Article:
Once the season ended, it was the complete opposite. Now, instead of being gone all hours of the night, Mike had plenty of time to spend at home over a six-week winter break; sometimes, too much time.
“There’s always an adjustment of time or space in the house, but ours was delayed,” he said. “That’s why maybe it was a little bit magnified.”
While the Marching 110 may have put a slight strain on the first year of their marriage, it has been the glue that has bonded it in the years since graduation. Though Mike fell into a career in personal finance and Jo followed her passion for animals by starting a pet-sitting and grooming service, the band has always been a central part of the couple’s lives.
Being in Athens, the Carpenters have taken it upon themselves to be unofficial ambassadors for the rest of the Marching 110 alumni. Whether that means hosting a house full of out-of -towners on Homecoming, or providing meals to freshman band members, the couple is constantly doing what they can to help out.
“We’ve always kind of taken it upon ourselves to help people realize that it’s supposed to be fun,” Mike said.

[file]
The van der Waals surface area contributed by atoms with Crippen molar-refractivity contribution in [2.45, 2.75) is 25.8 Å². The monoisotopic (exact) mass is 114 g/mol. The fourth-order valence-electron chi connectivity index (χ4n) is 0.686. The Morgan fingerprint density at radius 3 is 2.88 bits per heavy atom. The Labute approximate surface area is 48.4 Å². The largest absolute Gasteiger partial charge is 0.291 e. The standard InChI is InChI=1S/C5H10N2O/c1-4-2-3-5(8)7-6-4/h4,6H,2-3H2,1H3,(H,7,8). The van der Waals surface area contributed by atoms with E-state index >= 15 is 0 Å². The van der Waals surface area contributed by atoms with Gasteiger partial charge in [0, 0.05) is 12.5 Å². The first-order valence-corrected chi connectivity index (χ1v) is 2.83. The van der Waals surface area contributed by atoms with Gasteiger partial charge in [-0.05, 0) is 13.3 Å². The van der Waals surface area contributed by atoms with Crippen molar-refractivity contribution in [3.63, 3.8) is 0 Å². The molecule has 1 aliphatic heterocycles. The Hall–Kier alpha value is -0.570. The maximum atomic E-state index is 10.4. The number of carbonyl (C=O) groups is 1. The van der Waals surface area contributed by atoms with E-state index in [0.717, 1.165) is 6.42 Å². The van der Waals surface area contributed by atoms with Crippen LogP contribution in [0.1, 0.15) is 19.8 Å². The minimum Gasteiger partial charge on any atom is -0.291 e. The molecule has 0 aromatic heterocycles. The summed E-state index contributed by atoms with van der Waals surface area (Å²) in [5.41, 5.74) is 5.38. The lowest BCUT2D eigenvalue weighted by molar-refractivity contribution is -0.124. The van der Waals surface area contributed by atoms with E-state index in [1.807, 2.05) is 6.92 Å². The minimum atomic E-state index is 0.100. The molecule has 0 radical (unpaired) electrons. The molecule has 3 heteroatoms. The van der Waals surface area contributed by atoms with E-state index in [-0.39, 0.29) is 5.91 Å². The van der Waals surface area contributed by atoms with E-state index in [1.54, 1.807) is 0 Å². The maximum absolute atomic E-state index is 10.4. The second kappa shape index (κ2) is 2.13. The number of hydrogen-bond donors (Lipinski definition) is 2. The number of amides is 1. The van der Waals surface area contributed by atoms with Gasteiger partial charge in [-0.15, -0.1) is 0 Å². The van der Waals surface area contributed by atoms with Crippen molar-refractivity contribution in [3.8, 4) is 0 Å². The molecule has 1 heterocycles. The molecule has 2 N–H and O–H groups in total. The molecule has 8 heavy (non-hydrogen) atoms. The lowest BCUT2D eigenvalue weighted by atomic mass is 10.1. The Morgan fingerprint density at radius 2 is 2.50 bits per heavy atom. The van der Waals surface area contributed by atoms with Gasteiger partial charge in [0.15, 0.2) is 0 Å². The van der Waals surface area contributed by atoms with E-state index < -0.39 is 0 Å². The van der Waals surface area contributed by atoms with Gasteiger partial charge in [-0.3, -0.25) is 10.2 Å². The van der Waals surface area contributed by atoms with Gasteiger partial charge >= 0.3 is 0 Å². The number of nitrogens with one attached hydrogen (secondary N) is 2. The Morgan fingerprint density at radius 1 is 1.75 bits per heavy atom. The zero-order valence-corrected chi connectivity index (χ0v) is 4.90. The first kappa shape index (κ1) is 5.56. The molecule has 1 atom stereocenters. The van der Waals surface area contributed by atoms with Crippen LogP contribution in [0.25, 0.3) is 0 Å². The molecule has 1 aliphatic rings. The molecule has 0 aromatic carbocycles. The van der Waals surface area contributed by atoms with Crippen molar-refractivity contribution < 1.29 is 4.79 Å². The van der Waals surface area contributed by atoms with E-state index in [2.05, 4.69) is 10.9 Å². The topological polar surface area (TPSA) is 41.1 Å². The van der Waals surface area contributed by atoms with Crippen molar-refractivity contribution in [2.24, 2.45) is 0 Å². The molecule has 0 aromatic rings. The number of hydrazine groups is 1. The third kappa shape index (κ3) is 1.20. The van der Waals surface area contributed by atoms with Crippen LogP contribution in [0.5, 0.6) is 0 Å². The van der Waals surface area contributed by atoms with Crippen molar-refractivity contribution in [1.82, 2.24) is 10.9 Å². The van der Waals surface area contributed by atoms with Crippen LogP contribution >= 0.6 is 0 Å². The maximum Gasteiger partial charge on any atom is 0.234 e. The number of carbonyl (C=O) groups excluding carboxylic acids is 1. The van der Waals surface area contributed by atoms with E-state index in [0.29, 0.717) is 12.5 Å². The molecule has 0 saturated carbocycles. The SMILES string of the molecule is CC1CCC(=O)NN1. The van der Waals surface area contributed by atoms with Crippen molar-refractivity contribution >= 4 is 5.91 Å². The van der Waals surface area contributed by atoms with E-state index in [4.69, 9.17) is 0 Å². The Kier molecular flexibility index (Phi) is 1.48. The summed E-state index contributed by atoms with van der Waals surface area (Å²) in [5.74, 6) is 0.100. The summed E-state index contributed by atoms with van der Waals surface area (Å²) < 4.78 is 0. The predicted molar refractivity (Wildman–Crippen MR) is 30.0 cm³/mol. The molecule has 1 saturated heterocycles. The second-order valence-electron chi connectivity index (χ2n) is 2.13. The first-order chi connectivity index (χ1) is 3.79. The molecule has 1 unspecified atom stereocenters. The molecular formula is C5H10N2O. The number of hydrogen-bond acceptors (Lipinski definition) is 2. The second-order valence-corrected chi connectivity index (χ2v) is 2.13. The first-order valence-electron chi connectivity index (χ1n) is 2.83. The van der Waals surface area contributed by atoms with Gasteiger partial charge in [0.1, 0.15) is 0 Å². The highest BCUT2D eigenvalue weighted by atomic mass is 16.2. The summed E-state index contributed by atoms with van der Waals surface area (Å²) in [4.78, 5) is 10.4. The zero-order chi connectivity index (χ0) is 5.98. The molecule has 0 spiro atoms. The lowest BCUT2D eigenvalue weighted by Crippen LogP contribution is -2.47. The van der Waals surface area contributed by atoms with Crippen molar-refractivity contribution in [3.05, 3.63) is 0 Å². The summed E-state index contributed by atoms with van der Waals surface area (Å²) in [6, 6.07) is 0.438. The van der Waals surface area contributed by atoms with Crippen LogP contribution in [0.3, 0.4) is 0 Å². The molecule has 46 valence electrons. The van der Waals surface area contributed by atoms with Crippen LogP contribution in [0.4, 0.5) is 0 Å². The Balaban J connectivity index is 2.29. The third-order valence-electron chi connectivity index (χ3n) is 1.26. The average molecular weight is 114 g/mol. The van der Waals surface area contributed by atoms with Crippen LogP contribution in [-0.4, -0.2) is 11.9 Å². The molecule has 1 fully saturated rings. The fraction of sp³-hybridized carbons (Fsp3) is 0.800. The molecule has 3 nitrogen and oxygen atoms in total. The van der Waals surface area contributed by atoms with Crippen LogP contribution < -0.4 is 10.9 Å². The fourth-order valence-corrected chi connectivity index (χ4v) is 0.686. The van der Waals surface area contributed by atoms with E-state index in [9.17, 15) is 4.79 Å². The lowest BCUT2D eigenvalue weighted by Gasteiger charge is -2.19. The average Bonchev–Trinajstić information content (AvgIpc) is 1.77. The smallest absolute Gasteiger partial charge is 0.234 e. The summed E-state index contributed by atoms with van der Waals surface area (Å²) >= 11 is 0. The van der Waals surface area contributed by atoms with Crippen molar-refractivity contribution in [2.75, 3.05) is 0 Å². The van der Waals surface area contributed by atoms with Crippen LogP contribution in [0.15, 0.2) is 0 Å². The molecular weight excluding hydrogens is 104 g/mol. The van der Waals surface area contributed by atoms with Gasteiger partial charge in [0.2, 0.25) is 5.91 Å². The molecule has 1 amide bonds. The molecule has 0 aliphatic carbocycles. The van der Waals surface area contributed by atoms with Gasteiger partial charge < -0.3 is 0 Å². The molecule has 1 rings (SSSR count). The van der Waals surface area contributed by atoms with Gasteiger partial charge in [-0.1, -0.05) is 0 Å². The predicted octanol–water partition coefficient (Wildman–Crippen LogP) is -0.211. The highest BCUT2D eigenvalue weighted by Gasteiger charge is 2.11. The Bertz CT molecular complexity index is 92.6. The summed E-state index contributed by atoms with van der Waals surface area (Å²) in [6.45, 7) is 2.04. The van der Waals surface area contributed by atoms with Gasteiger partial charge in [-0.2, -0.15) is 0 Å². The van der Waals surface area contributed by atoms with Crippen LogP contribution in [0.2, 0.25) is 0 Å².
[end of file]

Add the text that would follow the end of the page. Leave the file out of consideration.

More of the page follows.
Perhaps nothing was more meaningful to Mike than helping to organize last season’s Homecoming show. The show was dedicated in honor of Socciarelli, who had passed away earlier that year. With over 500 of his former band members in attendance, it was the largest performance in the history of the Marching 110 Alumni Band.
“He was almost like a another parent to us,” Jo said. “I don’t think [people] really fully understood the Socciarelli generations connection with him until last year.”
“Until that homecoming last year, I don’t think the kids in the band really understood it either,” Mike said.
For many years, the only opportunity Mike and Jo had to play was once a year on Homecoming. But eight years ago, former Ohio volleyball coach Geoff Carlston approached a few 110 alumni about forming a pep band to play at the team’s home games. What formed was the Ohio Varsity Alumni Band, a group that has kept Mike and Jo busy during the fall season.
Through the Varsity Alumni Band, Mike and Jo have developed a special relationship with many band members they had never met.